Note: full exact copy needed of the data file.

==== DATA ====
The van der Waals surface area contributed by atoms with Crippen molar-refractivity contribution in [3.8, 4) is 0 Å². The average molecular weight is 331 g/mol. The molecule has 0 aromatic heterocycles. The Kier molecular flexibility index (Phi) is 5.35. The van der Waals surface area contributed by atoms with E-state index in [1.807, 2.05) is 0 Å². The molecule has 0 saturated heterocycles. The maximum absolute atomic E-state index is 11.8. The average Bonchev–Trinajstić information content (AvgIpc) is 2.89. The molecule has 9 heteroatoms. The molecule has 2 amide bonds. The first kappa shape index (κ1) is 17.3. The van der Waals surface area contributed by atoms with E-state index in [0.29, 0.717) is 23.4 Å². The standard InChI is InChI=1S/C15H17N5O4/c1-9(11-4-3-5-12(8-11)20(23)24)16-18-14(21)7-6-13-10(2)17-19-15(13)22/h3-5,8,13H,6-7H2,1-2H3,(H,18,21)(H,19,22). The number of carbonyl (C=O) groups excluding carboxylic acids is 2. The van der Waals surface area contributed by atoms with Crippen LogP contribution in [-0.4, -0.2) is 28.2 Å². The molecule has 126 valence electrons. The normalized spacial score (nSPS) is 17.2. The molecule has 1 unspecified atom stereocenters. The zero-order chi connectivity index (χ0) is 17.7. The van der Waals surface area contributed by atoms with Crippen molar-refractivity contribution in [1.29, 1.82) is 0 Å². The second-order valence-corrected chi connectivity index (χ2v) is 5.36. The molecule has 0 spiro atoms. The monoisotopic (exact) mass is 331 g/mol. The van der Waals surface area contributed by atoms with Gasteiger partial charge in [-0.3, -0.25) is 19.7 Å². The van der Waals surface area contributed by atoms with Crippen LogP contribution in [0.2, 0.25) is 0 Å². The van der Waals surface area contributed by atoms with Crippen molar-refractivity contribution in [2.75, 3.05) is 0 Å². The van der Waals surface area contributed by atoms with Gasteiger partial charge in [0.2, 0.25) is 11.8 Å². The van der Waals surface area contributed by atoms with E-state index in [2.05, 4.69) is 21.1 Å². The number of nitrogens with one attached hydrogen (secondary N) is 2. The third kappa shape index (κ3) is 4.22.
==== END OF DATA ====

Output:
The van der Waals surface area contributed by atoms with Crippen molar-refractivity contribution in [3.8, 4) is 0 Å². The average molecular weight is 331 g/mol. The molecule has 0 aromatic heterocycles. The Kier molecular flexibility index (Phi) is 5.35. The van der Waals surface area contributed by atoms with E-state index in [1.807, 2.05) is 0 Å². The molecule has 0 saturated heterocycles. The maximum absolute atomic E-state index is 11.8. The average Bonchev–Trinajstić information content (AvgIpc) is 2.89. The molecule has 9 heteroatoms. The molecule has 2 amide bonds. The first kappa shape index (κ1) is 17.3. The van der Waals surface area contributed by atoms with E-state index in [0.29, 0.717) is 23.4 Å². The standard InChI is InChI=1S/C15H17N5O4/c1-9(11-4-3-5-12(8-11)20(23)24)16-18-14(21)7-6-13-10(2)17-19-15(13)22/h3-5,8,13H,6-7H2,1-2H3,(H,18,21)(H,19,22). The number of carbonyl (C=O) groups excluding carboxylic acids is 2. The van der Waals surface area contributed by atoms with Crippen LogP contribution in [-0.4, -0.2) is 28.2 Å². The molecule has 126 valence electrons. The normalized spacial score (nSPS) is 17.2. The molecule has 1 unspecified atom stereocenters. The zero-order chi connectivity index (χ0) is 17.7. The van der Waals surface area contributed by atoms with Crippen molar-refractivity contribution in [1.29, 1.82) is 0 Å². The second-order valence-corrected chi connectivity index (χ2v) is 5.36. The molecule has 0 spiro atoms. The monoisotopic (exact) mass is 331 g/mol. The van der Waals surface area contributed by atoms with Gasteiger partial charge in [-0.3, -0.25) is 19.7 Å². The van der Waals surface area contributed by atoms with Crippen LogP contribution in [0.2, 0.25) is 0 Å². The van der Waals surface area contributed by atoms with Crippen molar-refractivity contribution in [2.75, 3.05) is 0 Å². The van der Waals surface area contributed by atoms with Gasteiger partial charge in [0.2, 0.25) is 11.8 Å². The van der Waals surface area contributed by atoms with E-state index in [2.05, 4.69) is 21.1 Å². The number of nitrogens with one attached hydrogen (secondary N) is 2. The third kappa shape index (κ3) is 4.22.